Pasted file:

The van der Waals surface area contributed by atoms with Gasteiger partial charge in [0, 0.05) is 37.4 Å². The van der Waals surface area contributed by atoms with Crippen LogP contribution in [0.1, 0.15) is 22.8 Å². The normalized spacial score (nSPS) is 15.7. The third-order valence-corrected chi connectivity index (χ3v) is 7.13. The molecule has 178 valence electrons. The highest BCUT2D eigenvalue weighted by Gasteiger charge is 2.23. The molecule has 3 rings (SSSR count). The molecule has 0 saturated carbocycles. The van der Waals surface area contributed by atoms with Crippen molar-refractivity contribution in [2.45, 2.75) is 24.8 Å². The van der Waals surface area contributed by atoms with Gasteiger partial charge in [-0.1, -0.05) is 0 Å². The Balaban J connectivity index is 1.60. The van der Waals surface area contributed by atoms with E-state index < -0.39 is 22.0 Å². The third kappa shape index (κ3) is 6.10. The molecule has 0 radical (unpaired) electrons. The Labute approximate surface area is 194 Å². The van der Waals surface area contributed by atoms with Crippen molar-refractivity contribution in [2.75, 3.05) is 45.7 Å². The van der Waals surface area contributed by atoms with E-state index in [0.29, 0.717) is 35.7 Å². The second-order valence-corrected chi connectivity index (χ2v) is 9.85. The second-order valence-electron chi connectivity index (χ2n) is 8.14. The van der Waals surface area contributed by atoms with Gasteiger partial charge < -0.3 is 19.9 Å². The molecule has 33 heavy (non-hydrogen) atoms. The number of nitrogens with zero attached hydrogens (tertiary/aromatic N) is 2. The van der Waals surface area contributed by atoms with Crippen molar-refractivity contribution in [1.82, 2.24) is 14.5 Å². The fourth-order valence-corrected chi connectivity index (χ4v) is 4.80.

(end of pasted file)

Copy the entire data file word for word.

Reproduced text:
The van der Waals surface area contributed by atoms with Gasteiger partial charge in [0, 0.05) is 37.4 Å². The van der Waals surface area contributed by atoms with Crippen LogP contribution in [0.1, 0.15) is 22.8 Å². The normalized spacial score (nSPS) is 15.7. The third-order valence-corrected chi connectivity index (χ3v) is 7.13. The molecule has 178 valence electrons. The highest BCUT2D eigenvalue weighted by Gasteiger charge is 2.23. The molecule has 3 rings (SSSR count). The molecule has 0 saturated carbocycles. The van der Waals surface area contributed by atoms with Crippen molar-refractivity contribution in [2.45, 2.75) is 24.8 Å². The van der Waals surface area contributed by atoms with Gasteiger partial charge in [-0.1, -0.05) is 0 Å². The Balaban J connectivity index is 1.60. The van der Waals surface area contributed by atoms with E-state index < -0.39 is 22.0 Å². The third kappa shape index (κ3) is 6.10. The molecule has 0 radical (unpaired) electrons. The Labute approximate surface area is 194 Å². The van der Waals surface area contributed by atoms with Crippen molar-refractivity contribution in [2.75, 3.05) is 45.7 Å². The van der Waals surface area contributed by atoms with E-state index in [0.29, 0.717) is 35.7 Å². The second-order valence-corrected chi connectivity index (χ2v) is 9.85. The second-order valence-electron chi connectivity index (χ2n) is 8.14. The van der Waals surface area contributed by atoms with Gasteiger partial charge < -0.3 is 19.9 Å². The molecule has 33 heavy (non-hydrogen) atoms. The number of nitrogens with zero attached hydrogens (tertiary/aromatic N) is 2. The van der Waals surface area contributed by atoms with Crippen molar-refractivity contribution in [1.82, 2.24) is 14.5 Å². The fourth-order valence-corrected chi connectivity index (χ4v) is 4.80.